1887

Chapter 15 : A Dedicated Life

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A Dedicated Life, Page 1 of 2

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Abstract:

Pasteur possessed several personality traits rarely found together in one individual. His devotion to scientific research was complete, and, despite the stroke that partly paralyzed him at the age of forty-six, he worked with incredible intensity until his health completely failed. He was a masterful technician but also highly intuitive. He derived problems from industrial or medical questions, and never shied away from practical problems, but he also pursued the large theoretical concepts involved in his studies and thus reached fundamental scientific generalizations. He knew well that science is of equal relevance to all people, and is one of the few human activities of universal value. In his romantic student days Pasteur had thought that he would be devoting his scientific life to the solution of abstract problems pertaining to the nature of life. Because of his immense practical skill in converting theoretical knowledge into technological processes, he was one of the most productive men of the nineteenth century. His writings carry a message that will encourage us as we try to reach beyond the conventional theories of fermentation and infection.

Citation: Dubos R. 1998. A Dedicated Life, p 140-151. In Pasteur and Modern Science. ASM Press, Washington, DC. doi: 10.1128/9781555818265.ch15

Key Concept Ranking

Infectious Diseases
0.6991539
Acquired Immunodeficiency Syndrome
0.50719225
Typhoid Fever
0.40010527
BCG Vaccine
0.40010527
Typhoid Fever
0.40010527
0.6991539
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Figures

Image of Figure 1a and Figure 1b
Figure 1a and Figure 1b

Pasteur and his family, (a) Pasteur at his villa at Pont-Gisquet dictating a paper to Madame Pasteur, (b) Madame Pasteur and the daughter Marie-Louise Pasteur. The photo was taken in the garden of the Ecole Normale around 1877. (c) Pasteur surrounded by his family in the garden of his summer place at Arbois, in 1892. From left to right; front row: Madame Pasteur, grandson Louis Pasteur Vallery-Radot, Pasteur, granddaughter Camilc Vallery-Radot; back row: nephew Laurent, son-in-law René Vallery-Radot, daughter Marie-Louise (married to Rene Vallery-Radot). (d) Pasteur in 1891 on the beach at Saint- Aubin, with his grandchildren.

Citation: Dubos R. 1998. A Dedicated Life, p 140-151. In Pasteur and Modern Science. ASM Press, Washington, DC. doi: 10.1128/9781555818265.ch15
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Image of Figure 1c and Figure 1d
Figure 1c and Figure 1d

Pasteur and his family, (a) Pasteur at his villa at Pont-Gisquet dictating a paper to Madame Pasteur, (b) Madame Pasteur and the daughter Marie-Louise Pasteur. The photo was taken in the garden of the Ecole Normale around 1877. (c) Pasteur surrounded by his family in the garden of his summer place at Arbois, in 1892. From left to right; front row: Madame Pasteur, grandson Louis Pasteur Vallery-Radot, Pasteur, granddaughter Camilc Vallery-Radot; back row: nephew Laurent, son-in-law René Vallery-Radot, daughter Marie-Louise (married to Rene Vallery-Radot). (d) Pasteur in 1891 on the beach at Saint- Aubin, with his grandchildren.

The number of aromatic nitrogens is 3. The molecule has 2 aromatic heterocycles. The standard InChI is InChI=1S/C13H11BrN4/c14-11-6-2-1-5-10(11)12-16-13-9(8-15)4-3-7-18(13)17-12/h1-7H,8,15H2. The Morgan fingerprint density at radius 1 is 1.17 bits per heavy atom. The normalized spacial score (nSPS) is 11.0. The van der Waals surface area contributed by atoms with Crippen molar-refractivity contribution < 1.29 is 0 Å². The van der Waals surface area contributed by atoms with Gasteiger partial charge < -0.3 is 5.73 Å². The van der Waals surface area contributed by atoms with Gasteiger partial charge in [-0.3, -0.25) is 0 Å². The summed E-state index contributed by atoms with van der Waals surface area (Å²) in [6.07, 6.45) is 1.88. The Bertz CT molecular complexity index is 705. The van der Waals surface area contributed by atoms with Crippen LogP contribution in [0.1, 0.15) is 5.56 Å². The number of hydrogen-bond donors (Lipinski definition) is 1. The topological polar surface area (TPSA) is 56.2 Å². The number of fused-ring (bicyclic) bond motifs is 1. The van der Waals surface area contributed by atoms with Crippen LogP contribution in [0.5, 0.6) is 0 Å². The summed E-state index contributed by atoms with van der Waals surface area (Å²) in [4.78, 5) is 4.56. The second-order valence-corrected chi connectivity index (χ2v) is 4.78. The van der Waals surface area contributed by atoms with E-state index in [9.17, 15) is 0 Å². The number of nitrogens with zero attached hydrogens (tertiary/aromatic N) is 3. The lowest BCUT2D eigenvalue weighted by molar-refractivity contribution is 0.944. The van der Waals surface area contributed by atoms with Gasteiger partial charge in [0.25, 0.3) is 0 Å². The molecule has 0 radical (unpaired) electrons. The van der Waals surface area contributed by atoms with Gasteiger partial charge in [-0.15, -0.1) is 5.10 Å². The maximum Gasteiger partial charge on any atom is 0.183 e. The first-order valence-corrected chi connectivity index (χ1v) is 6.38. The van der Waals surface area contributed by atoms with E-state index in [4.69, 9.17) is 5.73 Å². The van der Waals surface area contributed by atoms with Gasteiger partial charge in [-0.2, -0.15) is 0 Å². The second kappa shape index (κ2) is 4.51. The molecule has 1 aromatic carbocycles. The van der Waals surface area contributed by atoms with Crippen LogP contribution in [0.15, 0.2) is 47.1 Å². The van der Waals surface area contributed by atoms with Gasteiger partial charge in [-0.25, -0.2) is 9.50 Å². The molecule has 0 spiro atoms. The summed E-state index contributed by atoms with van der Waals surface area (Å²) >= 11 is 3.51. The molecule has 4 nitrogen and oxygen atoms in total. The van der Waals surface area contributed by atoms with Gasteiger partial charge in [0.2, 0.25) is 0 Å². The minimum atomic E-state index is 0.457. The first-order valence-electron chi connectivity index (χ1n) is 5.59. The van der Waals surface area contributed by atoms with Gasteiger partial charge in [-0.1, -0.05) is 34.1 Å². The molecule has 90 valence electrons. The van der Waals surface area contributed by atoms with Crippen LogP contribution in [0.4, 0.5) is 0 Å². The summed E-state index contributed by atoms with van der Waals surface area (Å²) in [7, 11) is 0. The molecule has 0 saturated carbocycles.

Citation: Dubos R. 1998. A Dedicated Life, p 140-151. In Pasteur and Modern Science. ASM Press, Washington, DC. doi: 10.1128/9781555818265.ch15
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Image of Figure 2
Figure 2

The Pasteur Institute, as illustrated in a 19th century engraving. Inaugurated November 14, 1888, the Pasteur Institute was initially primarily a center for treatment of rabies and other contagious diseases, but has developed into a major center for microbiological research. Emile Roux, Pasteur's successor, defined the Pasteur Institute as: “a cooperative scientific venture where each scientist strives toward a common end, while at the same time retaining independence of ideas and approaches.”

The modern Pasteur Institute employs more than 2000 people and has numerous buildings both in Paris and elsewhere. It produces serums and vaccines for medical and veterinary use as well as laboratory products for research. Among the vaccines and serums that it produces are antitoxins for diphtheria, tetanus, botulism, and staphylococcal infection, BCG vaccine for tuberculosis, and vaccines for polio, typhoid fever, paratyphoid fever, whooping cough, cholera, and influenza. The Pasteur Institute is also a leader in research on acquired immunodeficiency syndrome (AIDS), and is the codiscoverer of the blood test for AIDS infection.

The following Nobel Prize Winners were at the Pasteur Institute: 1907: Charles Laveran. Discovery of the protozoan which causes malaria; 1908: Elie Metchnikoff. Discovery of the process of phagocytosis; 1919: Jules Bordet. Discovery of complement and other discoveries in immunology; 1928: Charles Nicolle. Discovery that typhus fever is transmitted by the body louse; 1957: Daniel Bovet. Production of artificial curare (South American poison) for use as a muscle relaxant; 1965: Andre Lwoff, Jacques Monod, and Franҫois Jacob. Fundamental discoveries in molecular genetics and cellular biochemistry.

Citation: Dubos R. 1998. A Dedicated Life, p 140-151. In Pasteur and Modern Science. ASM Press, Washington, DC. doi: 10.1128/9781555818265.ch15
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Download as Powerpoint

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